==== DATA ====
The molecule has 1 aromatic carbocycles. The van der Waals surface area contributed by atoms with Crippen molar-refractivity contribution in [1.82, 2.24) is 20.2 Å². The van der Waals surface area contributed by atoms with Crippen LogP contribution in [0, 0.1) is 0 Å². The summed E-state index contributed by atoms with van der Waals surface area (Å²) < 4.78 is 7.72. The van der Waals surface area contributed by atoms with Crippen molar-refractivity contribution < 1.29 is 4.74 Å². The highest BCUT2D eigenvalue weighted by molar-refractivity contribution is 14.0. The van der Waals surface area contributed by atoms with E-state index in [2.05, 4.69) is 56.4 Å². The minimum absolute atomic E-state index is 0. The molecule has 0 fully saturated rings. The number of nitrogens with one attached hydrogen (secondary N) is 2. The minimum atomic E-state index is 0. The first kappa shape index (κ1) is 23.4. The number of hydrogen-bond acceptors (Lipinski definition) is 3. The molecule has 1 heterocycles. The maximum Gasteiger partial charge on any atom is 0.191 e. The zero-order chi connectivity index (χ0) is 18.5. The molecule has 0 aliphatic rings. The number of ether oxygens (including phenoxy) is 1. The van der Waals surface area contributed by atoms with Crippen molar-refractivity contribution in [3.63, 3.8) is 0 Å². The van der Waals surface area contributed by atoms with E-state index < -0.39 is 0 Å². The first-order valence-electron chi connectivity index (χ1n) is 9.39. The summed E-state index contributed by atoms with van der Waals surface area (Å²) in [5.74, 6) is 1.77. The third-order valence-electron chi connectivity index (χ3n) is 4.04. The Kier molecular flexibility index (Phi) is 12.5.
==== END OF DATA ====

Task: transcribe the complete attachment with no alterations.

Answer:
The molecule has 1 aromatic carbocycles. The van der Waals surface area contributed by atoms with Crippen molar-refractivity contribution in [1.82, 2.24) is 20.2 Å². The van der Waals surface area contributed by atoms with Crippen LogP contribution in [0, 0.1) is 0 Å². The summed E-state index contributed by atoms with van der Waals surface area (Å²) < 4.78 is 7.72. The van der Waals surface area contributed by atoms with Crippen molar-refractivity contribution < 1.29 is 4.74 Å². The highest BCUT2D eigenvalue weighted by molar-refractivity contribution is 14.0. The van der Waals surface area contributed by atoms with E-state index in [2.05, 4.69) is 56.4 Å². The minimum absolute atomic E-state index is 0. The molecule has 0 fully saturated rings. The number of nitrogens with one attached hydrogen (secondary N) is 2. The minimum atomic E-state index is 0. The first kappa shape index (κ1) is 23.4. The number of hydrogen-bond acceptors (Lipinski definition) is 3. The molecule has 1 heterocycles. The maximum Gasteiger partial charge on any atom is 0.191 e. The zero-order chi connectivity index (χ0) is 18.5. The molecule has 0 aliphatic rings. The number of ether oxygens (including phenoxy) is 1. The van der Waals surface area contributed by atoms with Crippen molar-refractivity contribution in [3.63, 3.8) is 0 Å². The van der Waals surface area contributed by atoms with E-state index < -0.39 is 0 Å². The first-order valence-electron chi connectivity index (χ1n) is 9.39. The summed E-state index contributed by atoms with van der Waals surface area (Å²) in [5.74, 6) is 1.77. The third-order valence-electron chi connectivity index (χ3n) is 4.04. The Kier molecular flexibility index (Phi) is 12.5.